Books for Word Nerds

This content contains affiliate links. When you buy through these links, we may earn an affiliate commission.

Molly Wetta

Staff Writer

Molly Wetta is a feminist Gemini vegetarian librarian. She is employed by a public library in a liberal Midwestern college town selecting young adult literature, media, and graphic novels while also managing the library's Twitter and Tumblr, which is fortunate, as her aspirations of being a professor of Buffy Studies didn't pan out. When not working, she is most likely reading existential Russian novels, regency romances, comics, queer YA, or cereal boxes. Sometimes she finds time to volunteer at her local domestic violence shelter or watch CW shows on Netflix with her cats: Spike, Angel, and Furiosa. Challenge her to a game of Candyland or Risk at your own peril, as she is a very competitive player of board games. Blog: Twitter: @molly_wetta

I read because I love stories, characters, setting, but most of all, words. I love them so much, I’ll even read entire books devoted to them.

These are books for the nerdiest of nerds: word nerds.


The Secret Life of Pronouns: What Our Words Say About Us by James M. Pennebaker

Social Psychologist Pennebaker explains “how language carries secrets about our feelings, our self-concept, and our social intelligence. Our most forgettable words, such as pronouns and prepositions, can be the most revealing: their patterns are as distinctive as fingerprints.”

In Other Words: A Language Lover’s Guide to the Most Intriguing Words Around the Worldin-other-words by Christopher J. Moore

This guide to words that don’t translate into the English and the ideas they represent is organized by region and culture of origin, and each section is introduced by an expert.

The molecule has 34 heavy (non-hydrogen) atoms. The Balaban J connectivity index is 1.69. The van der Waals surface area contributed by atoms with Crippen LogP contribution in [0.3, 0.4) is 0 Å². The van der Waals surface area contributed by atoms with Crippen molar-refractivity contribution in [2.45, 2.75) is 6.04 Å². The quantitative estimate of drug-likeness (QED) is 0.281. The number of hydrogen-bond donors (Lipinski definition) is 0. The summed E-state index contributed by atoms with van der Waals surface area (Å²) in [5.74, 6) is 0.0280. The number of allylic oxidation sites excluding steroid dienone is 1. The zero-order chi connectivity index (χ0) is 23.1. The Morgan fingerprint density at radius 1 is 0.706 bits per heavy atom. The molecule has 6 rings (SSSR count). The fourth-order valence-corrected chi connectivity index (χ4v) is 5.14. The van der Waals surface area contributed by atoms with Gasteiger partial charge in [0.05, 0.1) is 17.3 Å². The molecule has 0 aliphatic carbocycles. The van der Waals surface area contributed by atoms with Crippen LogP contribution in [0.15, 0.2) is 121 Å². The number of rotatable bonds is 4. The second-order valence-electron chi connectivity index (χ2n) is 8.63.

That Should Be A Word: A Language Lover’s Guide to Choregasms, Povertunity, Brattling, and 250 Other Much-needed Terms for the Modern World by Lizzie Skurnick

This book, which began as a column in New York Magazine, employs witty wordplay and Skurnick’s clever neologisms about modern conundrums.

between-you-and-me-confessions-of-a-comma-queenBetween You and Me: Confessions of a Comma Queen by Mary Norris

Norris writes “the dictionary is a wonderful thing, but you can’t let it push you around.”

After three decades in the copy department of The New Yorker, Norris conquered the world of words, and in this memoir, shares the wit and wisdom she earned along the way.

Lost in Translation: An Illustrated Compendium of Untranslatable Words From Around the World by Ella Frances Sanders

Untranslatable words reveal insight into the culture of the people who invented them, and the illustrations that accompany these words are equally illuminating.

The Emotionary: A Dictionary of Words That Don’t Exist for Feelings That Do emotionaryby Eden Sher and Julia Wertz

All. The. Feels.

Other-Wordly: Words both Strange and Lovely from Around the World by Yee-Lum Mak and Kelsey Garrity-Riley

A must read for a true logophile.  (Okay, the content isn’t revolutionary, but the pictures are pretty.)

In Other Words by Jhumpa Lahiri

Foreign languages elude me, despite an earnest desire to learn them. It was comforting to find that Lahiri, a writer I admire, also struggled with learning a new language. This short read is a love letter to words, perfect for anyone who often ponders language and expression.

What’s your favorite word?